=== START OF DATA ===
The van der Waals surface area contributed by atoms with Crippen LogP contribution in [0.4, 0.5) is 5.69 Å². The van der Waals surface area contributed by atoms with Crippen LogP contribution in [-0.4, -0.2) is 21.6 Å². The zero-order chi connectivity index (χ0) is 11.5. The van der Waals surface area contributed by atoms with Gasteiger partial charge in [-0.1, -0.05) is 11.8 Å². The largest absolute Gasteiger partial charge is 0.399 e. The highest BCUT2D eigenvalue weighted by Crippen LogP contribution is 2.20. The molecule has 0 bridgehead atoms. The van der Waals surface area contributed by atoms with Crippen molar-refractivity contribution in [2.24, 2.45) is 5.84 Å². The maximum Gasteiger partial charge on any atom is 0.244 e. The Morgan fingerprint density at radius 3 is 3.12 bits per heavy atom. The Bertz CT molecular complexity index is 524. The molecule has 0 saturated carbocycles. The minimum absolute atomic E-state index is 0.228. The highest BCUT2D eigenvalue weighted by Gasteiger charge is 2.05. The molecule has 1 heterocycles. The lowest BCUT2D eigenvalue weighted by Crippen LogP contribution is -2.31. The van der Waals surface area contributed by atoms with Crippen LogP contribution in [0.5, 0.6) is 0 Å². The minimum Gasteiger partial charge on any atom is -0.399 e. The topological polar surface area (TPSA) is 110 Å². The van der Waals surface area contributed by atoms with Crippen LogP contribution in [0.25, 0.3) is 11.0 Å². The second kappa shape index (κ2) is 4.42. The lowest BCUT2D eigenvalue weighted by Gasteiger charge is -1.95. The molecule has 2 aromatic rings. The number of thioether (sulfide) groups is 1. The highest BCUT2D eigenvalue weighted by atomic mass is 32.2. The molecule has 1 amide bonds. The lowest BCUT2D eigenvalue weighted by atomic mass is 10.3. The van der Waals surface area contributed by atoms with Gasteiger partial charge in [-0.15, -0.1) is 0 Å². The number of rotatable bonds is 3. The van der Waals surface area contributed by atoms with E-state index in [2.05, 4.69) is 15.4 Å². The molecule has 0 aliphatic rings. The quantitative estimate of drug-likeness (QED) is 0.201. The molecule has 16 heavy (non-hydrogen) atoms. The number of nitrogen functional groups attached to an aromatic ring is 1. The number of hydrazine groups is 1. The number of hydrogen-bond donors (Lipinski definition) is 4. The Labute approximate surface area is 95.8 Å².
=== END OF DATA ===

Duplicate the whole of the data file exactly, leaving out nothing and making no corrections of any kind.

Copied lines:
The van der Waals surface area contributed by atoms with Crippen LogP contribution in [0.4, 0.5) is 5.69 Å². The van der Waals surface area contributed by atoms with Crippen LogP contribution in [-0.4, -0.2) is 21.6 Å². The zero-order chi connectivity index (χ0) is 11.5. The van der Waals surface area contributed by atoms with Gasteiger partial charge in [-0.1, -0.05) is 11.8 Å². The largest absolute Gasteiger partial charge is 0.399 e. The highest BCUT2D eigenvalue weighted by Crippen LogP contribution is 2.20. The molecule has 0 bridgehead atoms. The van der Waals surface area contributed by atoms with Crippen molar-refractivity contribution in [2.24, 2.45) is 5.84 Å². The maximum Gasteiger partial charge on any atom is 0.244 e. The Morgan fingerprint density at radius 3 is 3.12 bits per heavy atom. The Bertz CT molecular complexity index is 524. The molecule has 0 saturated carbocycles. The minimum absolute atomic E-state index is 0.228. The highest BCUT2D eigenvalue weighted by Gasteiger charge is 2.05. The molecule has 1 heterocycles. The lowest BCUT2D eigenvalue weighted by Crippen LogP contribution is -2.31. The van der Waals surface area contributed by atoms with Crippen LogP contribution in [0.5, 0.6) is 0 Å². The minimum Gasteiger partial charge on any atom is -0.399 e. The topological polar surface area (TPSA) is 110 Å². The van der Waals surface area contributed by atoms with Crippen LogP contribution in [0.25, 0.3) is 11.0 Å². The second kappa shape index (κ2) is 4.42. The lowest BCUT2D eigenvalue weighted by Gasteiger charge is -1.95. The molecule has 2 aromatic rings. The number of thioether (sulfide) groups is 1. The highest BCUT2D eigenvalue weighted by atomic mass is 32.2. The molecule has 1 amide bonds. The lowest BCUT2D eigenvalue weighted by atomic mass is 10.3. The van der Waals surface area contributed by atoms with Gasteiger partial charge in [-0.15, -0.1) is 0 Å². The number of rotatable bonds is 3. The van der Waals surface area contributed by atoms with E-state index in [2.05, 4.69) is 15.4 Å². The molecule has 0 aliphatic rings. The quantitative estimate of drug-likeness (QED) is 0.201. The molecule has 16 heavy (non-hydrogen) atoms. The number of nitrogen functional groups attached to an aromatic ring is 1. The number of hydrazine groups is 1. The number of hydrogen-bond donors (Lipinski definition) is 4. The Labute approximate surface area is 95.8 Å².